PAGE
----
In interviews with two Iranian newspapers, published on Sunday and Monday, Fazli acknowledged about 5,000 arrests that had been made in connection with those protests. Of these, he said, about 800 had turned into serious cases. But the National Council of Resistance of Iran has determined that the true number of arrests exceeded 8,000 and that more than 14 detainees have been tortured to death so far in an ongoing crackdown.
Fazli also asserted that the December-to-January uprising was not affiliated with any organized social movement. But this seems to contradict earlier statements by no less an authority than Supreme Leader Ali Khamenei, who acknowledged that the NCRI’s main constituent organization, the People’s Mojahedin Organization of Iran, had played a leading role in planning and carrying out the demonstrations. This observation was later corroborated by the political affairs deputy for the Iranian Revolutionary Guard Corps, who reported that several of the persons who were arrested for leading the protests were female leaders of the PMOI who had also contributed to student protests in the 1980s.
The PMOI and the NCRI have made their own projections regarding the resumption of protests following the crackdown. The same is true of various foreign observers who believe that Tehran’s repressive measures were effective in the short term but also provided fuel for further public resentment. The PMOI has also sought to specifically channel this resentment into a new uprising, to coincide with the Iranian New Year of Nowruz, which occurs next week.
Fox News reported upon the PMOI’s calls to action on Tuesday, featuring commentary from two activists inside the Islamic Republic. The report noted that protest organizers believe forthcoming protests will be even larger than those that emerged virtually without warning at the end of December. “We are like a wave — we come back even stronger, and the Iranian people want regime change,” said one of the activists.
Another of the interviewees credited young Iranians in particular with “making history.” This is reminiscent of Fazli’s efforts to blame “generational change” for the recent social unrest. But while Fazli rejected the notion of deep-seated and demographically diverse economic and political grievances, the Iranian activist sought to emphasize that “more types of people [are] becoming involved,” including housewives, office workers, and the rural poor.
IranWire’s account of Fazli’s remarks suggests that by remaining unwilling to address the specific roots of the protest movement, the Interior Minister pointed to how ill-equipped his government is to prevent more such demonstrations in the future. This is not to say that the regime hasn’t put forth effort to do so, but reporting from sources like the NCRI indicates that this effort consists of little other than the repetition of the sorts of repressive measures that put demonstrations on pause in January.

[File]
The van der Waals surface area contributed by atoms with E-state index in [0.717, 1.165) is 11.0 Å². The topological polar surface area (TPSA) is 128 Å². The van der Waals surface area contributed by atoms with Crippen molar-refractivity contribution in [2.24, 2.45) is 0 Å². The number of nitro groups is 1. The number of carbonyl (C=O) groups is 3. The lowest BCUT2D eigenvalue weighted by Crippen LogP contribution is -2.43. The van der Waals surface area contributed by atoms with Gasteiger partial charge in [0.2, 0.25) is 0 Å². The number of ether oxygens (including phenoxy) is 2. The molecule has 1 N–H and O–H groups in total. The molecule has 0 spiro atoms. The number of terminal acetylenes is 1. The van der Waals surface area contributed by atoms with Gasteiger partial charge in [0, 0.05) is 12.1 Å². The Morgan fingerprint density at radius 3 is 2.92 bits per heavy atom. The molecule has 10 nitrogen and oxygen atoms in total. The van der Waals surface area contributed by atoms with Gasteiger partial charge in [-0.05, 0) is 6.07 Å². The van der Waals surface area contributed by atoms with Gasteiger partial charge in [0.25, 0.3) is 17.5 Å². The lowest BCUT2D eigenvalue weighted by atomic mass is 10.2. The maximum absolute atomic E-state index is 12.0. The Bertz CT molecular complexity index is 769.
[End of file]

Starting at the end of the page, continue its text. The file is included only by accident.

The PMOI’s call to action was specifically focused on Tuesday’s celebration of the Iranian fire festival Chahrshanbeh Suri. This in turn coincided with massive deployments of repressive forces such as the Basij civilian militia to municipalities throughout Iran. With this in mind, the Iranian activists’ interviews with Fox News reiterated calls for the international community to pay attention to the human rights situation in the days ahead and to help Iranian retain access to the internet and other forms of communication.
Similar advocacy has been offered up this week by a number of Iranian and international human rights groups. which reported that 46 different non-governmental organizations had signed a document urging the United Nations Human Rights Council to renew the mandate for the special rapporteur on the situation of human rights in Iran. A major portion of the document focused upon the deaths and arrests that resulted from the recent uprising, while others emphasized separate instances of political imprisonment, Iran’s track record for non-cooperation with international human rights bodies, and the reprisals that it has visited upon those who dare to communicate with the outside world about recognized abuses.
In addition, Human Rights Watch and three other NGOs issued another statement on Tuesday calling attention to the issue of Iran’s persecution of the families of people who died suspiciously while in police custody. CHRI highlighted this statement in the context of a report on the case of Mohammad Raji, a member of the religious group known as Gonabadi dervishes who was arrested during a mass protest on February 20 and died sometime thereafter.
The report indicated that even in spite of the interrogations and intimidation they have subsequently faced, the family now intends to sue the Iranian government for burying Raji’s body without their permission, as part of an apparent effort to prevent and independent autopsy and conceal the cause of his death. In the cases of several recent detainee deaths, prison authorities have attempted to claim that the individuals committed suicide.
The family’s prospective lawsuit stands alongside the calls to action by the PMOI and other activist groups in demonstrating that members of the Iranian public are committed to action even in the face of severe repression. And this in turn reinforces expectations, even among Iranian officials like Abdolreza Rahmani Fazli, that another nationwide uprising might occur in the near future.